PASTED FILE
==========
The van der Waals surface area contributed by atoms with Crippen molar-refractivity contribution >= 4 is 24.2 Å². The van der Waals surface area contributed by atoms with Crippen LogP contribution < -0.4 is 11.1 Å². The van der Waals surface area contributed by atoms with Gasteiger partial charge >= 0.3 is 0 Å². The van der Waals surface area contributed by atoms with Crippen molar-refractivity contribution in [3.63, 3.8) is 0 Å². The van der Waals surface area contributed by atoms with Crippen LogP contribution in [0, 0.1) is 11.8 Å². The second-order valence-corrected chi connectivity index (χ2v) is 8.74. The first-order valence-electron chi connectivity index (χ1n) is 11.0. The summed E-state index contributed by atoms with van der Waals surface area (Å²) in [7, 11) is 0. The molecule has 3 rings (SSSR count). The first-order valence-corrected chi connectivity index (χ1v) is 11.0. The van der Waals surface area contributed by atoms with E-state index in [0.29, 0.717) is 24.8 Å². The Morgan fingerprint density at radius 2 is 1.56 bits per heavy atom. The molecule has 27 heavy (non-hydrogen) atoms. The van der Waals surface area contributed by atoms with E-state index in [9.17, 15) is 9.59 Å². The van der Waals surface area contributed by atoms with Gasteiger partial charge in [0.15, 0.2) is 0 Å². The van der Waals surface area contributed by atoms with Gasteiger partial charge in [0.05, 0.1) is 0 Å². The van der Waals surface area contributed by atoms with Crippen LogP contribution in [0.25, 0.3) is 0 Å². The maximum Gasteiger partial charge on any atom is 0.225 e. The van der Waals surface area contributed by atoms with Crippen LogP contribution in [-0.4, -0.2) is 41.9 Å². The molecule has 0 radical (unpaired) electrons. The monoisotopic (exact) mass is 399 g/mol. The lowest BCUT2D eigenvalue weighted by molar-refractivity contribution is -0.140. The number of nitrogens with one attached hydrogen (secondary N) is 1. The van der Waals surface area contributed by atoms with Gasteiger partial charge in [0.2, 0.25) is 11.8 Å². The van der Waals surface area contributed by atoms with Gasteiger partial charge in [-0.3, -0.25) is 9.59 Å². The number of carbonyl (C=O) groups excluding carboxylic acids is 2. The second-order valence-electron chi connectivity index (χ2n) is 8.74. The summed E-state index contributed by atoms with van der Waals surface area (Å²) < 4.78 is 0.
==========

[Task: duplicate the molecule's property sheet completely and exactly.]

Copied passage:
The van der Waals surface area contributed by atoms with Crippen molar-refractivity contribution >= 4 is 24.2 Å². The van der Waals surface area contributed by atoms with Crippen LogP contribution < -0.4 is 11.1 Å². The van der Waals surface area contributed by atoms with Gasteiger partial charge >= 0.3 is 0 Å². The van der Waals surface area contributed by atoms with Crippen molar-refractivity contribution in [3.63, 3.8) is 0 Å². The van der Waals surface area contributed by atoms with Crippen LogP contribution in [0, 0.1) is 11.8 Å². The second-order valence-corrected chi connectivity index (χ2v) is 8.74. The first-order valence-electron chi connectivity index (χ1n) is 11.0. The summed E-state index contributed by atoms with van der Waals surface area (Å²) in [7, 11) is 0. The molecule has 3 rings (SSSR count). The first-order valence-corrected chi connectivity index (χ1v) is 11.0. The van der Waals surface area contributed by atoms with E-state index in [0.29, 0.717) is 24.8 Å². The Morgan fingerprint density at radius 2 is 1.56 bits per heavy atom. The molecule has 27 heavy (non-hydrogen) atoms. The van der Waals surface area contributed by atoms with E-state index in [9.17, 15) is 9.59 Å². The van der Waals surface area contributed by atoms with Gasteiger partial charge in [0.15, 0.2) is 0 Å². The van der Waals surface area contributed by atoms with Gasteiger partial charge in [0.05, 0.1) is 0 Å². The van der Waals surface area contributed by atoms with Crippen LogP contribution in [0.25, 0.3) is 0 Å². The maximum Gasteiger partial charge on any atom is 0.225 e. The van der Waals surface area contributed by atoms with Crippen LogP contribution in [-0.4, -0.2) is 41.9 Å². The molecule has 0 radical (unpaired) electrons. The monoisotopic (exact) mass is 399 g/mol. The lowest BCUT2D eigenvalue weighted by molar-refractivity contribution is -0.140. The number of nitrogens with one attached hydrogen (secondary N) is 1. The van der Waals surface area contributed by atoms with Gasteiger partial charge in [0.2, 0.25) is 11.8 Å². The van der Waals surface area contributed by atoms with Gasteiger partial charge in [-0.3, -0.25) is 9.59 Å². The number of carbonyl (C=O) groups excluding carboxylic acids is 2. The second-order valence-electron chi connectivity index (χ2n) is 8.74. The summed E-state index contributed by atoms with van der Waals surface area (Å²) < 4.78 is 0.